The city of St. Paul saw a 21-percent cut in state funding in 2003, the year of a huge state budget deficit. Each year since then, St. Paul city officials have marched up to the Capitol to try and get the money back. But so far it hasn't worked. And this year appears to be no exception.
Because the cuts have not been fully restored, the city faces a multi-million-dollar deficit for the second year in a row, no matter what the governor does with the tax bill. St. Paul Mayor Chris Coleman says once again, St. Paul residents must pay a price to plug the hole in the city's budget.
"We're going to look at a combination of revenue increases, cuts to services, and look at different ways of doing things, and then look at some expenses we can defer," Coleman says. "But the problem is we've been kicking that ball down the street for a long time and there aren't a whole lot of options at this point."
St. Paul's current state appropriation is just under $60 million a year. This year, both the House and Senate approved a tax bill with a $7 million increase in local government aid -- LGA -- for St. Paul. Though it is extra money, it is less than half the amount the city says it needs just to recover from the effects of the 2003 cuts.
If Gov. Pawlenty vetoes the bill, as promised, he delivers a double whammy to St. Paul. The city gets no additional money, and its state appropriation actually shrinks by $2 million because of other measures that are scrapped as well. And St. Paul isn't the only city affected.
"There are a number of other cities that have been sufficiently concerned with the trends in the LGA formula," says Gary Carlson of the League of Minnesota Cities. Carlson has lobbied at the Legislature on behalf of cities that are also counting on the tax bill to stop a decline in LGA funding.
"A number of the inner-ring suburban communities have seen an on-going reduction in their LGA since the 2003 cuts, largely fueled by the spike in property values within the metro area which is reflected in the formula through a lower distribution," says Carlson.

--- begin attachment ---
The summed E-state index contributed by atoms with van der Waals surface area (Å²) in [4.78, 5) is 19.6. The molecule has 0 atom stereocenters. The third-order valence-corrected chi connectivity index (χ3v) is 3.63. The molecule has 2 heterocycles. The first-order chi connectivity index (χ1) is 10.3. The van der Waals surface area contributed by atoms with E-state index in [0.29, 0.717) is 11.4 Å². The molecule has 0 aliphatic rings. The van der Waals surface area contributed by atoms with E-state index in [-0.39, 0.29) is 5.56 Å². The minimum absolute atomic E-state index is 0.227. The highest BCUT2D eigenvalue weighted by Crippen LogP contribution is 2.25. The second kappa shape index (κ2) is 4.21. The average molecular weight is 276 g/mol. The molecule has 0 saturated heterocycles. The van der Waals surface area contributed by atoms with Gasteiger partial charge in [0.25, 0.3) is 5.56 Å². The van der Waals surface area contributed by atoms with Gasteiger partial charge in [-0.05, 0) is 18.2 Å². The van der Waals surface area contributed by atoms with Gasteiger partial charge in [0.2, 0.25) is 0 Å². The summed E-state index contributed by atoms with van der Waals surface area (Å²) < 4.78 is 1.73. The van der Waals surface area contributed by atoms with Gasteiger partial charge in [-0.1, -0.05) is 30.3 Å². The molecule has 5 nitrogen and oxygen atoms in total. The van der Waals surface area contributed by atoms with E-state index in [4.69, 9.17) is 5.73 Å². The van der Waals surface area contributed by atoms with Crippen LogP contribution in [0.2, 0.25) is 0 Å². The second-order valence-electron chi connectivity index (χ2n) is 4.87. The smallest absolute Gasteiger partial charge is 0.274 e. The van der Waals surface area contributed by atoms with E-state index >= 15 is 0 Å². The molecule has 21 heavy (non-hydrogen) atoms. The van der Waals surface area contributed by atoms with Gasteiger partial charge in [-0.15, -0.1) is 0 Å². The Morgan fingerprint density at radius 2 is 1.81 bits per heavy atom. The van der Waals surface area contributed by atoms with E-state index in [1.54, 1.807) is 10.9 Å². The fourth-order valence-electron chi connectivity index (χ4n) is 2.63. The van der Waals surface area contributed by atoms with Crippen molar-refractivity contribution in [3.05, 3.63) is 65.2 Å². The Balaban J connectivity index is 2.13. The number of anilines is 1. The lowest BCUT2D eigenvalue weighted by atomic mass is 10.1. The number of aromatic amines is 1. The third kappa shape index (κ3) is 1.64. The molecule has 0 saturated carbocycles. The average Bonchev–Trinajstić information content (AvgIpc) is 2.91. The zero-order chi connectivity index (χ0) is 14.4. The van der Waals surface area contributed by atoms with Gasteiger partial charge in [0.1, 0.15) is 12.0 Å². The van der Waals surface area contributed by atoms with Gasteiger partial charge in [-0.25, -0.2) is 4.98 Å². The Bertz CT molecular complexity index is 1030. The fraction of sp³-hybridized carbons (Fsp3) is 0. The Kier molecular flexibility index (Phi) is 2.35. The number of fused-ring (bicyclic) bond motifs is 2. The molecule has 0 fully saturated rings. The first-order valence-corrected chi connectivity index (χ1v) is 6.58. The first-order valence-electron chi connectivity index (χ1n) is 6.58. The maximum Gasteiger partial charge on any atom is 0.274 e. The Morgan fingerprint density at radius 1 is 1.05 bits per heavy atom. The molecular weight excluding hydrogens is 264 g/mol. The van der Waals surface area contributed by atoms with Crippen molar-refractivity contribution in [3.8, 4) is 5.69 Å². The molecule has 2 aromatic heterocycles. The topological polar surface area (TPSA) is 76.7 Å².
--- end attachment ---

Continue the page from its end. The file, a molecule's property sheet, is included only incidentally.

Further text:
Local government aid in the 2007 tax bill totals $550 million, an increase of $70 million statewide over current levels. That was a compromise between House and Senate proposals. Gov. Tim Pawlenty was initially open to an increase of $10 million. And he's not backing off from his promise to veto the tax bill.
"We certainly will go through it, we owe it a good review," Pawlenty says. "But it has some provisions in there that are very concerning to us."
One of the governor's main objections to the tax bill is a provision requiring state budget forecasts to include inflation in spending projections.
When asked what he would say to cities that may have to raise taxes and reduce services because of a veto, Pawlenty blamed DFL legislative leaders for including measures he calls "poison pills."
"I gave them fair warning," Pawlenty says. "They knew this was going to be a problem if they put it in the bill. They did it anyhow."
Mayor Coleman decries the governor's approach.
"The consequences don't fall to him," says Coleman. "He's not the one who has to lay off police officers, he's not the one who has to close libraries or rec centers. It may make him popular out in Washington D.C., but I hope people in St. Paul understand where the ax fell."
Overall, it hasn't been the best year at the Legislature for St. Paul. The governor has already vetoed a bonding bill that would have put a hefty deposit on the Central Corridor light-rail project as well as some funding for the Union Depot and a Great River Park project.
Pawlenty also line-item vetoed $2.5 million that would have gone toward debt relief for St. Paul's convention center. And a last minute attempt to gain legislative approval for a food and beverage tax in the city also failed.
Gov. Pawlenty has to decide whether to veto or sign the tax bill by Friday.